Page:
The Nikkei Taiwan Manufacturing purchasing managers’ index (PMI) rebounded to 50.0 last month from 48.5 the previous month, signaling a marginal improvement in overall operating conditions due to better client demand expectations.
Purchasing activity rose slightly as companies increased production amid expectations of improving client demand, the monthly survey sponsored by the Japanese media organization showed.
“Driving the PMI higher was the first expansion of industrial output in three months, alongside a slightly faster pace of job creation, suggesting firms have become more optimistic towards their business outlook,” said Annabel Fiddes, London-based economist at Markit, a financial information services company that complies the survey.
PMI surveys aim to gauge the health of the manufacturing industry, with figures larger than 50 indicating expansion and values below the neutral mark suggesting contraction.
They are closely tracked by market watchers because Taiwan is home to the world’s largest chipmakers, chip designers, laptop and smartphone vendors, as well as critical component suppliers.
The launches of Apple Inc’s next-generation iPhone series and other products in the fall are expected to boost Taiwanese companies in the global supply chain.
Most companies gave a rosy earnings outlook for the second half of the year after posting lackluster showings in the first half.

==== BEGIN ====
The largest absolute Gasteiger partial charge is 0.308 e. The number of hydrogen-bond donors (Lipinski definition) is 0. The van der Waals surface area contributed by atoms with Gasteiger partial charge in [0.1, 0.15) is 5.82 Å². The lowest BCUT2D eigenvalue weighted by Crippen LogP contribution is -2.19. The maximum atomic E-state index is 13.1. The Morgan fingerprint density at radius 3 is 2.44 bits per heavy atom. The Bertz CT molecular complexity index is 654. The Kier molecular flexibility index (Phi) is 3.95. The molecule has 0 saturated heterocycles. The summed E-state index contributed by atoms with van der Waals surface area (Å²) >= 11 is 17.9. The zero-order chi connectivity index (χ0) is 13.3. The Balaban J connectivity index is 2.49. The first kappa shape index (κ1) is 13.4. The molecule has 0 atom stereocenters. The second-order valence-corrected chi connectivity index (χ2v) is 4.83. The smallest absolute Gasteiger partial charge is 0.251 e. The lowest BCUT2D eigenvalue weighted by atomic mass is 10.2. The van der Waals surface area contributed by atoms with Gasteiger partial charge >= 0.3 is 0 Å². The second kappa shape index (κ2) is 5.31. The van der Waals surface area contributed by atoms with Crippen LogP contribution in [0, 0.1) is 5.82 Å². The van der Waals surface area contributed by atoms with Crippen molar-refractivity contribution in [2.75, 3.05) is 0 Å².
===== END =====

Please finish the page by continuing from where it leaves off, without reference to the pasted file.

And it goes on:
Some companies increased their output, though the rate of expansion was moderate and most are maintaining a conservative inventory policy, the report said.
The continued decline in the sub-index on new orders lent support to the caution, Fiddes said, adding that it is the third consecutive month of decline.
The sub-index on new export orders climbed above 50, indicating demand from overseas has stabilized and ending five straight months of contraction, the survey said.
“Some firms reported firmer customer demand across a number of export markets,” Fiddes said.
Consequently, local manufacturers hired additional staff, with the job creation rate accelerating mildly from May, the report said. Firms attributed the growth in employment to the development of new products and the filling of vacancies, the report said.
Many companies maintained cautious inventory policies as evidenced by the decline of stocks of both inputs and finished items, the report said.
“Unless there is a significant upturn in customer demand, companies may soon start to restrict output and headcounts,” Fiddes said.
Input costs picked up slightly due to a rise in raw material prices, particularly for crude oil and steel, the report said.
However, output prices remained unchanged as companies absorbed higher price burdens to stay competitive, the report said.
The nation’s official PMI, compiled by the Chung-Hua Institution for Economic Research (中華經濟研究院), is due to be released on Monday.
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